“Yeah, maybe.” It was true. I’d never get my cock under wraps while it was like this. The damned thing was harder now than when we’d started this dumb conversation. I looked down. It jutted up at a jaunty angle, and clear drool was already starting to ooze out of my pisshole.
“So, what are you going to do?” I looked over at Eric. He was standing only a couple of feet away from me.
“I’m going to join you.” I took a step back. “Relax, Mike. I’m not going to touch you, if that’s what you’re afraid of.”
“I’m not afraid.” I didn’t know exactly what the hell I was feeling, but it wasn’t fear.
“Good. Neither am I.” He gripped his stiffer in his left hand and started to stroke it.
I followed suit and soon we were both really going at it. I had my eyes closed at first, figuring I should fantasize about some hot chick, but I soon gave up on that. Instead I watched my fist pump up and down on my cock while I sneaked occasional glances at Eric. Every time I looked at him, he was looking back at me. It didn’t slow me down at all.
I gasped softly when he took a step closer, but I didn’t stop stroking. He leaned forward slightly and our foreheads touched. I looked down and so did he. Our hips were just far enough apart to make room for our pistoning fists. Clear cock honey drooled out of me and splashed on Eric’s knuckles. He groaned as he rubbed it on the shaft of his dick.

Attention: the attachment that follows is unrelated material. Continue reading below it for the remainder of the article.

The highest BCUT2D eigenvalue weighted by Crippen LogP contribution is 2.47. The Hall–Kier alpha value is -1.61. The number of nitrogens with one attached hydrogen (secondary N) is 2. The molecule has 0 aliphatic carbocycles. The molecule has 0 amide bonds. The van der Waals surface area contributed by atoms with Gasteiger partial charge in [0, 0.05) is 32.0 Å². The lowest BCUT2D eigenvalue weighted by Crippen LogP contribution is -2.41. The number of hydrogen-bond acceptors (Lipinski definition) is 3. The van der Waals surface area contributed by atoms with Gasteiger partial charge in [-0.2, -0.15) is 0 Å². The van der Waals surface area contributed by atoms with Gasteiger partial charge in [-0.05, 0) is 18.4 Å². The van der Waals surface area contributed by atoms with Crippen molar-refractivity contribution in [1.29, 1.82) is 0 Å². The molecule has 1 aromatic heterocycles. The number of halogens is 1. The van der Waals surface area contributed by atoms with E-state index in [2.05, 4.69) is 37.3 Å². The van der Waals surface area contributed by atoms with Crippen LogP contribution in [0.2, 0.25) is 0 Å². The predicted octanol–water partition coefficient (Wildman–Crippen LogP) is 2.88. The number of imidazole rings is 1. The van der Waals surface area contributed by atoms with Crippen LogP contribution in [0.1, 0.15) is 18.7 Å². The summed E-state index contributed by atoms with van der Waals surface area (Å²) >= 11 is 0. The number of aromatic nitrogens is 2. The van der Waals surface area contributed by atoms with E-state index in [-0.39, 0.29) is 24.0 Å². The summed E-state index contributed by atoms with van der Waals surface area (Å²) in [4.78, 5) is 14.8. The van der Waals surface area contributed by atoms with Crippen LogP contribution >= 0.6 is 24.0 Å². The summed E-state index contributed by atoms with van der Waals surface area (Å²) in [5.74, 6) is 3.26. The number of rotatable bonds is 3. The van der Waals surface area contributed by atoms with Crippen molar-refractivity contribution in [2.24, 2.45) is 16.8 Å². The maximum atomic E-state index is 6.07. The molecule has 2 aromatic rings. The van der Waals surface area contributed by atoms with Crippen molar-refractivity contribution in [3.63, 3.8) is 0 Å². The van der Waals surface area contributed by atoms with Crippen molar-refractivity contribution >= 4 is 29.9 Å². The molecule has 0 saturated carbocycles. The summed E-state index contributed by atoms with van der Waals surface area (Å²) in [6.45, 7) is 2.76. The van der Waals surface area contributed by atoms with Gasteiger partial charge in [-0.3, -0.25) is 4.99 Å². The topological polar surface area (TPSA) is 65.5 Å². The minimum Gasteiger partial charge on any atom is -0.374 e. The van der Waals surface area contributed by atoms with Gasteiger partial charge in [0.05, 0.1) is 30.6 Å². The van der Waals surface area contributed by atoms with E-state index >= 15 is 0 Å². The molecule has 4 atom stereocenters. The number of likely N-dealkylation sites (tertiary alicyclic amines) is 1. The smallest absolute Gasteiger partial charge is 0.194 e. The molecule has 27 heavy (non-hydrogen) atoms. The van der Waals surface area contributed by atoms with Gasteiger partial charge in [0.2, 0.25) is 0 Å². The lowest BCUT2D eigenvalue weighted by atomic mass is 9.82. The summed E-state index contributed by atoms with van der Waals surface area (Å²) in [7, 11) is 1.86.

I opened my eyes when I felt Eric’s hand on my chest. His fingers slipped slowly down over the curve of my right pec, grazing my nipple. I shuddered and my balls drew up tighter between my legs. His fingers continued down against my abs, going lower and lower till they tangled in my pubes. He didn’t touch my cock, but he did cup my balls in the palm of his hand.
I hunched my shoulders forward and rose up on my toes, crying out as the first blast of jism shot out of me. It hit Eric in the hollow of his throat and slid down his heaving torso. His cry echoed mine as I felt his cum splash my belly. Our knuckles rubbed together as he leaned heavily against me. His breath was hot against my chest.